This week when my partner turned on the car and it revved itself up to twice idle and stayed there, we noticed. It didn’t seem unusual, but we’d never taking much notice of it before. I wondered if it was because this car was advertised as a “turn on and go” vehicle that didn't require a lengthy warmup time. My partner wondered if it was set for a fast warmup so you can get in the car and push go, then it would be ready to go by the time you put your seatbelt on a get settled. Which made me realize that’s exactly what I do.
For reasons I had not previously examined, I always: get in the car and start the ignition, then put on my seatbelt, stick my phone in the holder, pick the music/podcast/audiobook, stuff my jacket somewhere, check the mirrors. Theeeeeen I shift into drive and move out. Which got me pondering whether I do that ritual in that order because most of my cars have been old enough to require many minutes of warm-up before they were ready to drive. Would I instead do all those preparatory tasks before turning the car on if I hadn’t formed the habit in an environment requiring waiting.
Noticing “I do this thing in a particular way” and asking “why do I do that” is a universal and useful skill. I am reasonably practiced at it for a variety of reasons, so I do it often. Sometimes my train of thought pulls into that station without my conscious choice - like I did in the car this week. Other times I set out to deliberately engage with that mode of consideration.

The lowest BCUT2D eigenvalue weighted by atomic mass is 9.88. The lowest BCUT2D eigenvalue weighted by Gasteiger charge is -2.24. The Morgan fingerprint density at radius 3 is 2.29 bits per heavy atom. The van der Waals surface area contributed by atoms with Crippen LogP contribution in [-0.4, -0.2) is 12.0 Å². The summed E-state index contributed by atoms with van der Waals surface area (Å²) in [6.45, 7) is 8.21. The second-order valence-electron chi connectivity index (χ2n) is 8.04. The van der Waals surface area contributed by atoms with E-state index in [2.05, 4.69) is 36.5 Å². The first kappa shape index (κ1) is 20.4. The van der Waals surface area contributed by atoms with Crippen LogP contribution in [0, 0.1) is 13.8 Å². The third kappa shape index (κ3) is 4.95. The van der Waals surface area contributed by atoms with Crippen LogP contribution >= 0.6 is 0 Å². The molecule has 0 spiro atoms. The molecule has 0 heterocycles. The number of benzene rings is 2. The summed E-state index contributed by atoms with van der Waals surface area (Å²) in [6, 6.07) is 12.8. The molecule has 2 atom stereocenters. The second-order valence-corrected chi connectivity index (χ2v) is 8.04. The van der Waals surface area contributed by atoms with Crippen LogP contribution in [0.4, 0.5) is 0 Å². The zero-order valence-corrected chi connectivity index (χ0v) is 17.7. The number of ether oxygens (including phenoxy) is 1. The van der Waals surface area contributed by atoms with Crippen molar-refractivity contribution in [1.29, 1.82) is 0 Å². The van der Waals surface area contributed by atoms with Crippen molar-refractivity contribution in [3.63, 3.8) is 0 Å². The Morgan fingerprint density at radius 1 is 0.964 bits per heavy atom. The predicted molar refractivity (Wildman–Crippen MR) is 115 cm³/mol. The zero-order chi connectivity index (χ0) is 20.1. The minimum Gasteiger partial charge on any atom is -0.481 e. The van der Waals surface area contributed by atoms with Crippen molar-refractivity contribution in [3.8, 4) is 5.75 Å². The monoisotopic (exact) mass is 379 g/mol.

The practice of deconstructing the seed of my habits in thought and action has been critical to my personal anti-oppression journey. It’s one method I have used to dredge-up the bias I internalized by existing in modern society. It’s also not something that everyone does without some prompting. In fact, some people have learned to avoid or mistrust that particular flavor of self-examination.
Ultimately, we do things the way we do them because that’s what we have been practicing. At any moment we can begin to practice something different. It only takes realizing that's an option and then making a shift. Sometimes that's a small thing, like remembering to take my shoes off when I enter someone's house. Sometimes is a big thing, like learning to call someone by a new name or referring to them with new pronouns. Every time we practice the new way it gets closer to one day becoming the new default.
As a society we've been practicing certain things for a long time. I'd like to practice some different things. I'd like for all of us to practice humanizing each other. I'd like for us all to practice housing people no matter who they are or why they don't already have an indoor place to live and store their stuff. I'd like for us all to practice using fewer plastics and wasting less water and driving fewer miles in gasoline powered cars. I'd like us all to practice the things we need to make a better world.
Information and Inspiration
Jaydra is a human in-process, working to make the world a better place. Sharing thoughts, feelings, and observations about the human experience.